Faith communities across Australia held vigils yesterday outside the offices of Members of Parliament, including that of the Prime Minister.
Their unified call was for Australia to take stronger climate policies to the United Nations climate summit in Glasgow later this month, especially for a stronger 2030 target.
A group of 50 people, including a dozen clergy of various faiths and Catholic sisters, rang bells and held a liturgy outside the office of Prime Minister Scott Morrison.
Groups from various faiths also held vigils outside the offices of other MPs, some Coalition and some Labor. They included Nationals Leader Barnaby Joyce, Trevor Evans in the seat of Brisbane and Envoy for the Great Barrier Reef, Warren Entsch.
The Very Rev’d Dr Peter Catt, Cathedral Dean of Brisbane, was among those who kept vigil outside Trevor Evans’ Albion electoral office.
Dr Catt said that he encourages all people of faith to do what they can to reverse damage to the climate.
“Firstly, given that it is a systemic problem, lobby your MP so that we get the policy settings correct; secondly, look at your own lifestyle and live the change; thirdly, share your concern with family and friends,
“People of faith understand that the planet is a gift and so to be cared for.
“They also seek to advocate for people who are poor and vulnerable, the people who will pay the heaviest price for inaction.
“Solidarity builds hope.”
Part of a global multi-faith “day of action”, over 440 multi-faith events were held in 43 countries. With a unified message about protecting the earth, they were held in places as different from each other as New York and Nairobi, Lilongwe in Malawi and London.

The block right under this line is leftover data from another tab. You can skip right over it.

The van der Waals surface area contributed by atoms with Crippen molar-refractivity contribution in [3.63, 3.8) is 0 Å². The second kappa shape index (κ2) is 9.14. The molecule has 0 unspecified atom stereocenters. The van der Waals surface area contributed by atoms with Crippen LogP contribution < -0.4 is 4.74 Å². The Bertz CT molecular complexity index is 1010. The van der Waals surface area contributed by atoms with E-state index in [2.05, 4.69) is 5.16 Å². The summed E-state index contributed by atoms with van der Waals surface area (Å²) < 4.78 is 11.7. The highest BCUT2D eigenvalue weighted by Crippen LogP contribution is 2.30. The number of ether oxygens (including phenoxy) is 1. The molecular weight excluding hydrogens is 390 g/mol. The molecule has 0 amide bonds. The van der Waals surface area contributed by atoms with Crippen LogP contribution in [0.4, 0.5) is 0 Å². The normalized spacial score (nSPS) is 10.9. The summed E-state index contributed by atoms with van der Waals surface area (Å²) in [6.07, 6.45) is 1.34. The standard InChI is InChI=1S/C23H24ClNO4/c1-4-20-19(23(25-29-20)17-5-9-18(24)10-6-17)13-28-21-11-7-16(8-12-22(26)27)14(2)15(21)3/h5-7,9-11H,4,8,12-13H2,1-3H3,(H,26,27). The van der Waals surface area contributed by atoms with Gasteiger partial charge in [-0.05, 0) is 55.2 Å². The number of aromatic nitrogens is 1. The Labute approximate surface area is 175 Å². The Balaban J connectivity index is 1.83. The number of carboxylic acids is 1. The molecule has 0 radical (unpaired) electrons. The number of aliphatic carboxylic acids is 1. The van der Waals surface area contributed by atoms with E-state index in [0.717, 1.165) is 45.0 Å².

Over 120 diverse faith communities across Australia were involved, hanging banners on their places of worship or holding special events, calling on Scott Morrison to set much bolder climate targets for 2030. As the Government considers a target of net zero emissions by 2050, faith communities say that only an ambitious near-term goal would make that goal meaningful
Venerable Bhante Sujato, Buddhist monk of Sutta Central, who attended the vigil outside Scott Morrison’s office, said, “We are distressed that the Coalition’s internal debate is about a 2050 target when the main game is slashing pollution this decade. We need targets closer to those of our partners the United States, the United Kingdom and the European Union. Indeed, the world needs reductions now.”
In Melbourne, Pentecostal Pastor Rob Buckingham of Bayside Church, said, “Our prayers are for the Morrison Government, that they will take the bold action needed to protect the integrity of God’s creation.”
In Perth, people from across the religious spectrum held a vigil outside the office of outgoing MP, Steve Irons.
Ann Zubrick, Presiding Clerk of Quakers Australia, said, “Mr Irons is in the same prayer group as the Prime Minister. We are asking him to let Mr Morrison know that we’re all praying that fossil fuels are not simply replaced by fossil fuels.
“…we need public investment in large-scale renewable energy, which would create more jobs and be better for our farmers, water security, our health and the climate.”
In Cairns a ceremony was held at the local Anglican church, attended by Buddhists, Quakers, Christians and people from other local groups. They then crossed the road to the office of Warren Entsch, who has been an outspoken critic of National Party colleagues over their opposition to setting an emissions target.
Spokesperson for the Anglican Diocese of North Queensland, Father Neil Forgie, said, “We support Mr Entsch in his calls for stronger climate action, but we want to encourage him to speak up even more strongly. He must tell the Prime Minister that the time for half-measures is over – we must drastically reduce emissions this decade.”
In Australia, actions were organised under the auspices of the Australian Religious Response to Climate Change (ARRCC), a founding partner of GreenFaith International.Jump to next article